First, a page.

Biochar is charcoal produced by pyrolyzing organic material, e.g. agricultural wastes, at relatively high temperatures (more than 300°C) in the absence of oxygen or at very low oxygen concentrations (Lehmann and Joseph, 2012). Biochar retains a high percentage of carbon and minerals, and has been used for improving soil quality and enhancing plant growth. Previous studies reported that biochar pyrolyzed from different plant species had different physical characteristics and chemical components (Mukherjee et al., 2011; Pituya et al., 2017). Some kinds of biochar have been applied for agricultural activities. For example, fig and corncob biochar, added into soil could improve soil quality, resulting in the increasing of biomass and yield of wheat and corn (Ibrahim et al., 2015; Kizito et al., 2019). In terms of environmental clean-up, its high porosity and surface area encouraged the use of biochar as a filter media in CWs for supporting microorganisms and pollutant adsorption (Dalahmeh et al., 2016). Previous studies found that CWs added with biochar derived from corncob, Chinese cork oak, and bamboo were effective to remove chemical oxygen demand (COD) and NH4-N, at 59-77% and 68-96%, respectively (Kizito et al., 2017; Feng et al., 2020; Ajibade et al., 2021). Furthermore, addition of biochar from chipped hemp fibre and coconut shell in CWs reduced over 90% of PO4-P (Bolton et al., 2019; Xing et al., 2021). There are, however, only few studies on the effects of biochar on growth of wetland plants and their performance in biochar-filled CWs. For example, biochar produced from alder (Alnus sp.) was reported to stimulate growth and biomass of cattail (Typha latifolia L.) leading to an increase of total N, NO3-N, and PO4-P removal efficiency (Kasak et al., 2018). Also, it was found that biochar produced from giant reed (Arundo donax L.) can stimulate growth of water celery (Oenanthe javanica (Blume) DC.) and enhance nutrient uptake, resulting in over 80% of NO3-N and total N removal (Li et al., 2019). However, adverse effects of biochar on plant growth have also been documented (Liao et al., 2014). Toxicity of soluble forms of organic compounds in biochar such as alcohols, ketones, phenols, and polycyclic aromatic hydrocarbons (PAHs), which had been decomposed from plant polymers (cellulose, hemicellulose, and lignin) after biomass pyrolysis, could inhibit plant growth (Godlewska et al., 2021). Amount and kind of organic compounds accumulated in each biochar type depends on quantities of lignin, cellulose, and hemicellulose composed in each pyrolyzed plant species (Gale et al., 2016), which may affect the plant growth as well as influence the treatment system efficiency. Thus, biochar selection for the use in CWs is important to gain the most effective on plant growth, plant tolerance, and wastewater treatment efficiency.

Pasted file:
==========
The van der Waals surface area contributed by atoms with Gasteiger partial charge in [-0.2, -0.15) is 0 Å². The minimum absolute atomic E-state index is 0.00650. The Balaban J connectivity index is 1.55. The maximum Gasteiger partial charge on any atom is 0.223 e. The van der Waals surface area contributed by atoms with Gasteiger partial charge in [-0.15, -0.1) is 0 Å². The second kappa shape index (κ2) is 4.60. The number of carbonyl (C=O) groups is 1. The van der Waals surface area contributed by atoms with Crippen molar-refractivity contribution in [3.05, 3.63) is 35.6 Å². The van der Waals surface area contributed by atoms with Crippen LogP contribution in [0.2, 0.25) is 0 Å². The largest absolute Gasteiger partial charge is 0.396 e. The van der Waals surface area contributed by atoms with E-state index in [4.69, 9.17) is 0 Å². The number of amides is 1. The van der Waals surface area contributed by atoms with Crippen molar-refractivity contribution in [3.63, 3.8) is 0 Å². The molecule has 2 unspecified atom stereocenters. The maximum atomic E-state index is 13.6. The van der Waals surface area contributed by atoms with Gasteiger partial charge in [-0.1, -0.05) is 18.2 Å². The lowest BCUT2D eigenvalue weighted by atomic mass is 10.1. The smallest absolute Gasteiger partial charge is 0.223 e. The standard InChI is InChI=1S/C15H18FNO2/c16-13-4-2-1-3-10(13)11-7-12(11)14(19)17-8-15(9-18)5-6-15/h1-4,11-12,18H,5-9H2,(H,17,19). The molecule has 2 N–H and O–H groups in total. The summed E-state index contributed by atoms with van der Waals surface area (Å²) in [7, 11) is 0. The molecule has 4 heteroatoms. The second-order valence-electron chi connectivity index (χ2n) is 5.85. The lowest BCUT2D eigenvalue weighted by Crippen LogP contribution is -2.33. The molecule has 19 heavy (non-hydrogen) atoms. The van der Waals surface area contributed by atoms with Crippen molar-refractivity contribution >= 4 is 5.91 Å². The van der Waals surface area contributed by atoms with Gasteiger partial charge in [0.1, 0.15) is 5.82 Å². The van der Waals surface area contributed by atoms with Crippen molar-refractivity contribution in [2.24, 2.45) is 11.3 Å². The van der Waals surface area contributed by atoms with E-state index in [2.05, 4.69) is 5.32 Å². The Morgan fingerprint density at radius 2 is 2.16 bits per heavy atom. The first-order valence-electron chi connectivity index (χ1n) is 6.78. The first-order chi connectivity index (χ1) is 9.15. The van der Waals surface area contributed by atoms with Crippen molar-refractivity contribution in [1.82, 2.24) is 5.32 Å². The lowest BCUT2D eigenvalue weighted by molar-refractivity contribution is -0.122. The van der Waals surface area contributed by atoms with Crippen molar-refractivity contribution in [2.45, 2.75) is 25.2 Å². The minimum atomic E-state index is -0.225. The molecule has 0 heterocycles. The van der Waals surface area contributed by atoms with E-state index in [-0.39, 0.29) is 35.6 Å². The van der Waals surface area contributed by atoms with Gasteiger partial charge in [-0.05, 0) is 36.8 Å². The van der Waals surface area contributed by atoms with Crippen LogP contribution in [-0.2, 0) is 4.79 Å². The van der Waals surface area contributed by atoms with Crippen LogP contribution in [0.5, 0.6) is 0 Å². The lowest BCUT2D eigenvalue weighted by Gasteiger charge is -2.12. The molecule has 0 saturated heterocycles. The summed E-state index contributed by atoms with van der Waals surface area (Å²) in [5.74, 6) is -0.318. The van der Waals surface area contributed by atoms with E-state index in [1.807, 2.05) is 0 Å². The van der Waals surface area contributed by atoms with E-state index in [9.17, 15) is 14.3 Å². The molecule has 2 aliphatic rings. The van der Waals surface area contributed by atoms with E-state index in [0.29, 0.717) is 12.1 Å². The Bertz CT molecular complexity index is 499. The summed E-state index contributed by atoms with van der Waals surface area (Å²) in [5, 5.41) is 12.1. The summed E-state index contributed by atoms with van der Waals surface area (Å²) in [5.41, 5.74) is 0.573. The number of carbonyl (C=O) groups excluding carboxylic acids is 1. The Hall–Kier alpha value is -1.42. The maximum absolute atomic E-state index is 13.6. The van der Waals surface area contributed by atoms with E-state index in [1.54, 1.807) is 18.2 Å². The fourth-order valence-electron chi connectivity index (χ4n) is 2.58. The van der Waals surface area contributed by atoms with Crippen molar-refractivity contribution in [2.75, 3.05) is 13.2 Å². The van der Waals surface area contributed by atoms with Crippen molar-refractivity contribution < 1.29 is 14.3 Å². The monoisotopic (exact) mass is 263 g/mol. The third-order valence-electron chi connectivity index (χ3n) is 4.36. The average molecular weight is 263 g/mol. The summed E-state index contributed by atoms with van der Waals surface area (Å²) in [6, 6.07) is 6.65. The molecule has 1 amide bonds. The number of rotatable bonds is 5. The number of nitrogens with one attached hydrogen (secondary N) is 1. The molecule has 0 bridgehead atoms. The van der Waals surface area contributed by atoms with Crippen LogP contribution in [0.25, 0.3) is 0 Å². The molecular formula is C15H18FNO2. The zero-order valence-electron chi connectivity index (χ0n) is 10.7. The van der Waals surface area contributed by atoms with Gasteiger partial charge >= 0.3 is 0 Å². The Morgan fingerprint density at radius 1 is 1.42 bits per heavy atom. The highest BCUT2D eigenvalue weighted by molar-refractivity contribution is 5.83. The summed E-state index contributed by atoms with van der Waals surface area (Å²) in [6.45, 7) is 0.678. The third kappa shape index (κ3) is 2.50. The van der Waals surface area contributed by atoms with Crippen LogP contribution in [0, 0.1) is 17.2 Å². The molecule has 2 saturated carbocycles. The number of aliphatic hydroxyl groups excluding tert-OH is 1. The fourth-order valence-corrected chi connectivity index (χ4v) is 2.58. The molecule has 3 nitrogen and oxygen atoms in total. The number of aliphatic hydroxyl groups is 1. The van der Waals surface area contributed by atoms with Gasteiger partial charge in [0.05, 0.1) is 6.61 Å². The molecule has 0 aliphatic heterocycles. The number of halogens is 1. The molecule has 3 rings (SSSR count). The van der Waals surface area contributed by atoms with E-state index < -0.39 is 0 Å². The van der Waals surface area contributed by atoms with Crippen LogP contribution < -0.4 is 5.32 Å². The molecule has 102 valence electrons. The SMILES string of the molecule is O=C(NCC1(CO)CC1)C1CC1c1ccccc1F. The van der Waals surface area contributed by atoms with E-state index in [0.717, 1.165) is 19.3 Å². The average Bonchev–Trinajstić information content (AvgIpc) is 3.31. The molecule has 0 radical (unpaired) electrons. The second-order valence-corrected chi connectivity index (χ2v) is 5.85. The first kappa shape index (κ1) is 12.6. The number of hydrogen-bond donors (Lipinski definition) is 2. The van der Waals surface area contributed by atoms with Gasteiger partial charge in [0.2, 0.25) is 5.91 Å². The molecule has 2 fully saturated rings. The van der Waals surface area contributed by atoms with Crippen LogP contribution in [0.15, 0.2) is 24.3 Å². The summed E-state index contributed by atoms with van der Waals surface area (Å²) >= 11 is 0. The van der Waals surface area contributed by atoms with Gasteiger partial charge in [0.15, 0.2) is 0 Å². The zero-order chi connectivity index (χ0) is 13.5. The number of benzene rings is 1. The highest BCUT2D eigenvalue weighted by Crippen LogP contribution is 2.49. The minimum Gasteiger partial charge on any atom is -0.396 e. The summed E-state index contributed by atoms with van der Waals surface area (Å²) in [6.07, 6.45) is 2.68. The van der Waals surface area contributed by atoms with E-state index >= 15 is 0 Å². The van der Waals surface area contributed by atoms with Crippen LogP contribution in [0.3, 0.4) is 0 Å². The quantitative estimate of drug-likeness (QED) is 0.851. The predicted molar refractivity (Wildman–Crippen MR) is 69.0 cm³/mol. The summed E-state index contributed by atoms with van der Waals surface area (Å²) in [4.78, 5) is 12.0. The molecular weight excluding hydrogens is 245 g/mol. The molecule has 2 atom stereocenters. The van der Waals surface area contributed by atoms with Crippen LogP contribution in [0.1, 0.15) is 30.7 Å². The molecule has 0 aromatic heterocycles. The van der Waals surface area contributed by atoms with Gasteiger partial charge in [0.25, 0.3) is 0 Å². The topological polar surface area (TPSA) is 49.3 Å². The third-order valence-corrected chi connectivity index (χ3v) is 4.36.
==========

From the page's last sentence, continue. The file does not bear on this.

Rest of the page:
Longan (Dimocarpus longan Lour.) is a fast-growing evergreen tree yielding high income for farmers in northern Thailand. However, longan branches have to be cut after harvesting the fruits and hence become agricultural waste. The farmers usually burn the branches outdoor causing dust and smoke leading to air pollution and bring respiratory system disease to people. Converting this waste into biochar is an interesting solution, not only to reduce air pollution from burning but also benefit commercially to the farmers and local people (Nematian et al., 2021). For its application, Suksawat et al. (2017) reported that the longan trees planted with soil mixed with longan biochar grew better than longan trees planted with only soil. Furthermore, longan biochar, which produced from longan wood, generally has higher pore volume and surface area than non-woody biochar (Kizito et al., 2017; Tomczyk et al., 2020). Thus, it is expected to show an efficient suspended solids entrapment and good habitat provision for microorganisms concerning N elimination in CWs. However, the efficiency of longan biochar on wastewater treatment and its effects on wetland plant growth is not yet known.